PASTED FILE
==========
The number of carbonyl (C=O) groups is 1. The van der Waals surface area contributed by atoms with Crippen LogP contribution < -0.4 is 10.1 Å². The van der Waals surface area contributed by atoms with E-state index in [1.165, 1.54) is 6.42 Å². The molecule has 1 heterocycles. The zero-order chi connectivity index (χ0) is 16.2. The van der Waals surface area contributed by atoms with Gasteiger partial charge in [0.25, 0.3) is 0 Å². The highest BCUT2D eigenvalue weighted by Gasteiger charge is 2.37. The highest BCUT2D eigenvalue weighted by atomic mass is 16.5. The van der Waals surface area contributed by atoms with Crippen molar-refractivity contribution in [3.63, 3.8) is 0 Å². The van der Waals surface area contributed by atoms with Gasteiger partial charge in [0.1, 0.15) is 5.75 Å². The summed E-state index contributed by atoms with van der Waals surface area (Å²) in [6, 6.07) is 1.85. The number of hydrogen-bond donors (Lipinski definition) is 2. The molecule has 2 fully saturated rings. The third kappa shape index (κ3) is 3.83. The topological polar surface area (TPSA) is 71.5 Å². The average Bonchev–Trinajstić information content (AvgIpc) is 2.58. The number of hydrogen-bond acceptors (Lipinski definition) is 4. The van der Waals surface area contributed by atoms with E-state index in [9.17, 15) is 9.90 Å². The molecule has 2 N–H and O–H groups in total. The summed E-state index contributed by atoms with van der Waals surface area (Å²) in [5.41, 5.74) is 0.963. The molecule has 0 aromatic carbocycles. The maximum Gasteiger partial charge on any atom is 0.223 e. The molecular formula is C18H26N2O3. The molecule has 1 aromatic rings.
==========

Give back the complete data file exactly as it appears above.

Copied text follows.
The number of carbonyl (C=O) groups is 1. The van der Waals surface area contributed by atoms with Crippen LogP contribution < -0.4 is 10.1 Å². The van der Waals surface area contributed by atoms with E-state index in [1.165, 1.54) is 6.42 Å². The molecule has 1 heterocycles. The zero-order chi connectivity index (χ0) is 16.2. The van der Waals surface area contributed by atoms with Gasteiger partial charge in [0.25, 0.3) is 0 Å². The highest BCUT2D eigenvalue weighted by Gasteiger charge is 2.37. The highest BCUT2D eigenvalue weighted by atomic mass is 16.5. The van der Waals surface area contributed by atoms with Crippen molar-refractivity contribution in [3.63, 3.8) is 0 Å². The van der Waals surface area contributed by atoms with Gasteiger partial charge in [0.1, 0.15) is 5.75 Å². The summed E-state index contributed by atoms with van der Waals surface area (Å²) in [6, 6.07) is 1.85. The number of hydrogen-bond donors (Lipinski definition) is 2. The molecule has 2 fully saturated rings. The third kappa shape index (κ3) is 3.83. The topological polar surface area (TPSA) is 71.5 Å². The average Bonchev–Trinajstić information content (AvgIpc) is 2.58. The number of hydrogen-bond acceptors (Lipinski definition) is 4. The van der Waals surface area contributed by atoms with E-state index in [9.17, 15) is 9.90 Å². The molecule has 2 N–H and O–H groups in total. The summed E-state index contributed by atoms with van der Waals surface area (Å²) in [5.41, 5.74) is 0.963. The molecule has 0 aromatic carbocycles. The maximum Gasteiger partial charge on any atom is 0.223 e. The molecular formula is C18H26N2O3. The molecule has 1 aromatic rings.